I worked around the virtual memory errors by disabling virtual memory. I had 1 gigabyte of RAM so I could afford to do this. The average user has 256 to 512MB of RAM and could not do this without creating other problems.
The third issue got me calling Dell, as I mentioned, and then the REAL problems began. The incompetent foreign workers pretending to be Dell support people actually challenged me when I told them I saw all those red stop signs in Microsoft's Event Viewer. They challenged me as to why I was even loading that program. I said, "Ah, because I know what I'm doing."
They then asked me to reboot the computer and do a boot up integrity test. A trivial affair, this simply checked that the hard drive was basically ok. It did not involve checking every single byte of the disk and naturally it didn't find the failed hard drive sectors. Manually running chkdsk.exe fixed "one or more problems
". Super duper but I thought the drive was fine...
Thank you for calling Dell support
The support session lasted several hours and was completely futile. I dealt with first level support people and their supervisor "Steve". Who got upset when I called his staff incompetent. He even tried to claim that I had said some inappropriate words. I asked him which words. He mentioned the "incompetent" word and informed me that since all calls were logged this could get his people in trouble. I said "Yes it could. And they are."
After this completely useless support
attempt, I decided it was easier to put up with my Dell suckage issues than to talk to Dell "support". Two months go by.
Late December, 2005, and my telephone rings. A Dell sales rep. asking me if I want to renew my Dell "support" that expires in 2 weeks. I say, "No, but I want to register a complaint". He gives me the number to call and I complain. Then I foolishly try to go through the Dell "support" system again.
Mel Gibson he ain't
This time the supervisor's name is Maverick. Eye roll. After they suggest the usual useless things, I try a new approach. I ask them what they would do if I was an 85 year old pensioner whose computer "wasn't working". Wouldn't they just send a technician? Short answer, no. They wanted to do that trivial start up test again and I refused. Then they informed me there was a way to actually test each byte of the drive. I try the new test.
Reboot computer, press a key, get the diagnostic menu and run tests. Everything tests A-OK. Fantastic! (Except things aren't ok, of course). The phone call and tests have wasted another 3 hours of my life.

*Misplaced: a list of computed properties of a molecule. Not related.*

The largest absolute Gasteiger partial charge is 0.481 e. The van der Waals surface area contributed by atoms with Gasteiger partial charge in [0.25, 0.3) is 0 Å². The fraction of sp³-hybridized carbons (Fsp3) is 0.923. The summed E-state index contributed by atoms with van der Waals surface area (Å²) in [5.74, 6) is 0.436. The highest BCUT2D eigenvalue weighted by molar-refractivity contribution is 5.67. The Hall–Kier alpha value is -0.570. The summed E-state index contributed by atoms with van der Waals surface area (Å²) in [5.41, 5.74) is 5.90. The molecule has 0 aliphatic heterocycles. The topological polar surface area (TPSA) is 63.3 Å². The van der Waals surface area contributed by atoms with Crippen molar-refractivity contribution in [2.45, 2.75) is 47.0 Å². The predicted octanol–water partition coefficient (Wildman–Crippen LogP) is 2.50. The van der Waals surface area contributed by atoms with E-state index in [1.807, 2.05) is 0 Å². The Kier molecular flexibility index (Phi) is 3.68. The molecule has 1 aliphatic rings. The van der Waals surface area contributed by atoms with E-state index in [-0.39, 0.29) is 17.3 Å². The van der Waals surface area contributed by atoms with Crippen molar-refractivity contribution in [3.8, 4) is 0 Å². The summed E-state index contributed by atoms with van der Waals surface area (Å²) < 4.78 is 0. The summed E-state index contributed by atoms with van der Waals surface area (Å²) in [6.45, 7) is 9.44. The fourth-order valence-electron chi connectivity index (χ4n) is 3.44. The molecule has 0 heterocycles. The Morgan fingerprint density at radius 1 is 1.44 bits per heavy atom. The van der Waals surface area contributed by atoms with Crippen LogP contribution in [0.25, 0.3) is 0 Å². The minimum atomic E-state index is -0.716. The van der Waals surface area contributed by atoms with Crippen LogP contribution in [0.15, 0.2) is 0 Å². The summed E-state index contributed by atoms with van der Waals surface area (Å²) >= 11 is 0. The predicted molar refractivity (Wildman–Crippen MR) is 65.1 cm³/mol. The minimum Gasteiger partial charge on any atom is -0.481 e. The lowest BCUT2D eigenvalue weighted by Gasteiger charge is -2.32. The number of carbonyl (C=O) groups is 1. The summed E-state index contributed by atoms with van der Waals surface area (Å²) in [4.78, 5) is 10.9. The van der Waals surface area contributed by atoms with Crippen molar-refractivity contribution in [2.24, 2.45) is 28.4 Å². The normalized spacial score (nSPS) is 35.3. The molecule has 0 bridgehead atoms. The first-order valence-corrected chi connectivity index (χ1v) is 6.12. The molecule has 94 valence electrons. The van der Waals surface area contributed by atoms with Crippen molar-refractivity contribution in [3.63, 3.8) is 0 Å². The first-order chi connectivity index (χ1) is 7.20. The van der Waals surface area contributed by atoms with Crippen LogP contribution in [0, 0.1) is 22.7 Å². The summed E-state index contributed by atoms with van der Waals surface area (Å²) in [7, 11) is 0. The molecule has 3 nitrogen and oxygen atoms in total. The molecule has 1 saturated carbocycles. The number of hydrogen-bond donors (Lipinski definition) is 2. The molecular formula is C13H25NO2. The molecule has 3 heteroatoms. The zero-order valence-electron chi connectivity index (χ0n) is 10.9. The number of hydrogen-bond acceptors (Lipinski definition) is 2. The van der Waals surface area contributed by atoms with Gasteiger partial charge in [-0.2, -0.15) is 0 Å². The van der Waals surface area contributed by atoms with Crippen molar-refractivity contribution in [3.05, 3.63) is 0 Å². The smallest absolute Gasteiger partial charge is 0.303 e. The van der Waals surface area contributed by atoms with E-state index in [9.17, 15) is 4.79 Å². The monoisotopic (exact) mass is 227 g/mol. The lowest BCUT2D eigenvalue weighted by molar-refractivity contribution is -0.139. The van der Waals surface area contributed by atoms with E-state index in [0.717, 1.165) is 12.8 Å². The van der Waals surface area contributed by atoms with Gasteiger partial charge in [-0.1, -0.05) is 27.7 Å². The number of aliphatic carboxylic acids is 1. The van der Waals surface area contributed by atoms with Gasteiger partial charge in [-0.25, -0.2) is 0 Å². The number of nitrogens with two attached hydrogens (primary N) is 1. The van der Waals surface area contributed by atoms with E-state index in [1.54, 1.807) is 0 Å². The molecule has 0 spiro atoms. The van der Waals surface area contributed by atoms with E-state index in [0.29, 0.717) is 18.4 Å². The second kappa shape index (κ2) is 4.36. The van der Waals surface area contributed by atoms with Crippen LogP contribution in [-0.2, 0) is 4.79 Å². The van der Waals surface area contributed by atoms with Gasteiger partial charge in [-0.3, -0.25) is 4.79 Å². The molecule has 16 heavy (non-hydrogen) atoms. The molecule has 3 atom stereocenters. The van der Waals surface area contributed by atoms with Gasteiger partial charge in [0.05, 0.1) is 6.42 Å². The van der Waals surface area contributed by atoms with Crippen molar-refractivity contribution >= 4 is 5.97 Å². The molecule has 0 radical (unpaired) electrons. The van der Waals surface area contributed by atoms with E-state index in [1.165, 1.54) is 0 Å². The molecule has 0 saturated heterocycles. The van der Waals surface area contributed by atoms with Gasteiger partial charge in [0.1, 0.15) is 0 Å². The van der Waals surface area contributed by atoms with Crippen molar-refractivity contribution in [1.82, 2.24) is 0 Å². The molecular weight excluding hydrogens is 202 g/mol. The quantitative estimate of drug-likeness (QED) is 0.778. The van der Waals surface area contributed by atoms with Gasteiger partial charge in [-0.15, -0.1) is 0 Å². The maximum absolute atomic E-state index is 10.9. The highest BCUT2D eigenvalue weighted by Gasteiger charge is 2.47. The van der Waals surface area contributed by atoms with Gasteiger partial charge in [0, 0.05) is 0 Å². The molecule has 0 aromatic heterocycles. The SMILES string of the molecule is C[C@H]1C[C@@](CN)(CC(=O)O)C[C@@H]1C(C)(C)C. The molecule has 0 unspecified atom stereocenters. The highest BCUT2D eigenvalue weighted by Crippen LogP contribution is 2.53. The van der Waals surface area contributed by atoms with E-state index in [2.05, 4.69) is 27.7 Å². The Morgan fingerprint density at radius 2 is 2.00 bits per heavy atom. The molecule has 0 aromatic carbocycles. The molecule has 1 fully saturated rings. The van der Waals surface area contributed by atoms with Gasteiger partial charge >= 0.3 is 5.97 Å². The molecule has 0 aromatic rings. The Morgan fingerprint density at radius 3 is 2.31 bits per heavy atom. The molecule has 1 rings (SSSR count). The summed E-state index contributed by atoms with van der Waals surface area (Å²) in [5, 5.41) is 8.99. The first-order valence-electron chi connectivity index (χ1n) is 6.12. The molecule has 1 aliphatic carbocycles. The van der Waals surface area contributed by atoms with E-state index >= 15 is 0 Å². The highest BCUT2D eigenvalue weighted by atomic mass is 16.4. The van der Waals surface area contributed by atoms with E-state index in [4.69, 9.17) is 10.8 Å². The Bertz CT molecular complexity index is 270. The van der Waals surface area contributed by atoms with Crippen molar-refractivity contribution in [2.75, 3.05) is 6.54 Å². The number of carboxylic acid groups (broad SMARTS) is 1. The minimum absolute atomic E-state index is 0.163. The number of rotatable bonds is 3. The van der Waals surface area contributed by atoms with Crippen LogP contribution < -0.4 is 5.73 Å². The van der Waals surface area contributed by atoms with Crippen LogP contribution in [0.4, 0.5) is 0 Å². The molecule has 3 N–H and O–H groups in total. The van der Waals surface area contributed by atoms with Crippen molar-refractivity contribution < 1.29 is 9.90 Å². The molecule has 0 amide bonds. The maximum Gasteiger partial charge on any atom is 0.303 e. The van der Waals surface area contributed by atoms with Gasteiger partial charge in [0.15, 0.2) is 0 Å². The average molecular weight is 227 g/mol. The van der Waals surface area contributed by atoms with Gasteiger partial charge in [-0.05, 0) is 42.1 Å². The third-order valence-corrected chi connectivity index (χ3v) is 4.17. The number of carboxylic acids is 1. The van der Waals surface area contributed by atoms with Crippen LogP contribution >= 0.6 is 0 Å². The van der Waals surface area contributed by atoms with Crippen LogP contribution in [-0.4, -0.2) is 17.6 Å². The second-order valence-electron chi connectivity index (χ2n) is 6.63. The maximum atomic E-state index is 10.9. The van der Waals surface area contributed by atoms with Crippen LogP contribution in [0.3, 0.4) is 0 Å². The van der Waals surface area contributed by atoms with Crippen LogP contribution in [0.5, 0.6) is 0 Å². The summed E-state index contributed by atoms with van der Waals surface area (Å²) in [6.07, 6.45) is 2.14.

They promise to phone back when the test is done and end up phoning back half way through. I tell them how far I am in the tests and they say they will have to phone back again. They never do.
Lies, Darn Lies, and Dell Test Results
Suspecting more bogus "test" software, I decide to exam the testing parameters. This turns out to be an ordeal in itself. The software presents a Windows like appearance but informs you that your mouse is disabled at the start of the test. There is no obvious way to do anything but run tests. Nor any obvious way of viewing parameters or altering them.
I find a way.
Various bizarre combinations of ALT, SPACE, TAB and ENTER keys lead me to the test parameter screen. As I suspected, the test default is to ignore all "soft" errors. Oh the sweet subtlety of that word.
Dell, putting the soft in software support
A "soft" error is an error that the operating system traps and tries to fix itself. In short, the HARDware failing can generate a SOFT error that you the stupid little piece of crap user will NOT be told about. Your sucky Dell will lie to you.
Because if it didn't it could cost Dell money.
I set the tests to their proper settings and run them again, and this time both my wife and I notice the change in sounds as the system retries numerous areas of the hard drive. Those retries being for "soft" errors. Errors that are making my computer unstable and sucky.
Astonishingly, at the end of this latest battery of tests, the Dell system diagnostics do NOT report these soft errors. Once again it briefly announces "Test OK".
That is why my Dell sucks.
Does your Dell suck too?
- Floyd Maxwell
Don't get a Dell!